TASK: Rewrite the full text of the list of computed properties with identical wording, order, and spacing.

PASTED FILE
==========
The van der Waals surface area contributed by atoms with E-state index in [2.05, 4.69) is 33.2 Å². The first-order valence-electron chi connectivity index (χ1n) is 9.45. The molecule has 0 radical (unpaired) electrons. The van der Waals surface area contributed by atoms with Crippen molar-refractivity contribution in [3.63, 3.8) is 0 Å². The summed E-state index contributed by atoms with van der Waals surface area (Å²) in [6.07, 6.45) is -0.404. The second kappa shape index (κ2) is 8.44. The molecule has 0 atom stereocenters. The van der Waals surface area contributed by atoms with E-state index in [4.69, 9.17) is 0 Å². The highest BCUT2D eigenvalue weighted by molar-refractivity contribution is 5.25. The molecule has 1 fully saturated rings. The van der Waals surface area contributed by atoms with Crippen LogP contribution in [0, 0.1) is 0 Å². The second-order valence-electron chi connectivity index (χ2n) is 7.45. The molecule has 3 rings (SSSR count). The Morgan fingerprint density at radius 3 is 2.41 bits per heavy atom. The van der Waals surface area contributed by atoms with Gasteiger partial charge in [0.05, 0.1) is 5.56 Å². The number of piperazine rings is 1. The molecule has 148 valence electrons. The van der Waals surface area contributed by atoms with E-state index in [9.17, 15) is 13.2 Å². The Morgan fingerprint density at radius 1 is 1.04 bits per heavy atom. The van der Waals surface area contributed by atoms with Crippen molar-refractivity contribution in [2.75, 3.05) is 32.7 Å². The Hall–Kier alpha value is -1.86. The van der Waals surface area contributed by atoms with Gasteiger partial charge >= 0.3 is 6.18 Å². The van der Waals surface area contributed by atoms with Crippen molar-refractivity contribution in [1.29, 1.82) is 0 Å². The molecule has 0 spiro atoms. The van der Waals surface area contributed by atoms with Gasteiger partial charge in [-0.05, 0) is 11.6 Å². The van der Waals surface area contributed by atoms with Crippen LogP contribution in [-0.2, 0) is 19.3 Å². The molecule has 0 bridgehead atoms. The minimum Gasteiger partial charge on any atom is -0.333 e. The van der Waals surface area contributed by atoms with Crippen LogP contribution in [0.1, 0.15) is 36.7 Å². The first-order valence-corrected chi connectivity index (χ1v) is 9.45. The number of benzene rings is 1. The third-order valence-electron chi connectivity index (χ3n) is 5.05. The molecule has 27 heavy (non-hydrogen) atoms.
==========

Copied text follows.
The van der Waals surface area contributed by atoms with E-state index in [2.05, 4.69) is 33.2 Å². The first-order valence-electron chi connectivity index (χ1n) is 9.45. The molecule has 0 radical (unpaired) electrons. The van der Waals surface area contributed by atoms with Crippen molar-refractivity contribution in [3.63, 3.8) is 0 Å². The summed E-state index contributed by atoms with van der Waals surface area (Å²) in [6.07, 6.45) is -0.404. The second kappa shape index (κ2) is 8.44. The molecule has 0 atom stereocenters. The van der Waals surface area contributed by atoms with E-state index in [4.69, 9.17) is 0 Å². The highest BCUT2D eigenvalue weighted by molar-refractivity contribution is 5.25. The molecule has 1 fully saturated rings. The van der Waals surface area contributed by atoms with Crippen LogP contribution in [0, 0.1) is 0 Å². The second-order valence-electron chi connectivity index (χ2n) is 7.45. The molecule has 3 rings (SSSR count). The Morgan fingerprint density at radius 3 is 2.41 bits per heavy atom. The van der Waals surface area contributed by atoms with Gasteiger partial charge in [0.05, 0.1) is 5.56 Å². The number of piperazine rings is 1. The molecule has 148 valence electrons. The van der Waals surface area contributed by atoms with E-state index in [9.17, 15) is 13.2 Å². The Morgan fingerprint density at radius 1 is 1.04 bits per heavy atom. The van der Waals surface area contributed by atoms with Crippen molar-refractivity contribution in [2.75, 3.05) is 32.7 Å². The Hall–Kier alpha value is -1.86. The van der Waals surface area contributed by atoms with Gasteiger partial charge >= 0.3 is 6.18 Å². The van der Waals surface area contributed by atoms with Crippen molar-refractivity contribution in [1.29, 1.82) is 0 Å². The molecule has 0 spiro atoms. The van der Waals surface area contributed by atoms with Gasteiger partial charge in [-0.05, 0) is 11.6 Å². The van der Waals surface area contributed by atoms with Crippen LogP contribution in [-0.2, 0) is 19.3 Å². The molecule has 0 bridgehead atoms. The minimum Gasteiger partial charge on any atom is -0.333 e. The van der Waals surface area contributed by atoms with Crippen LogP contribution in [0.1, 0.15) is 36.7 Å². The first-order valence-corrected chi connectivity index (χ1v) is 9.45. The number of benzene rings is 1. The third-order valence-electron chi connectivity index (χ3n) is 5.05. The molecule has 27 heavy (non-hydrogen) atoms.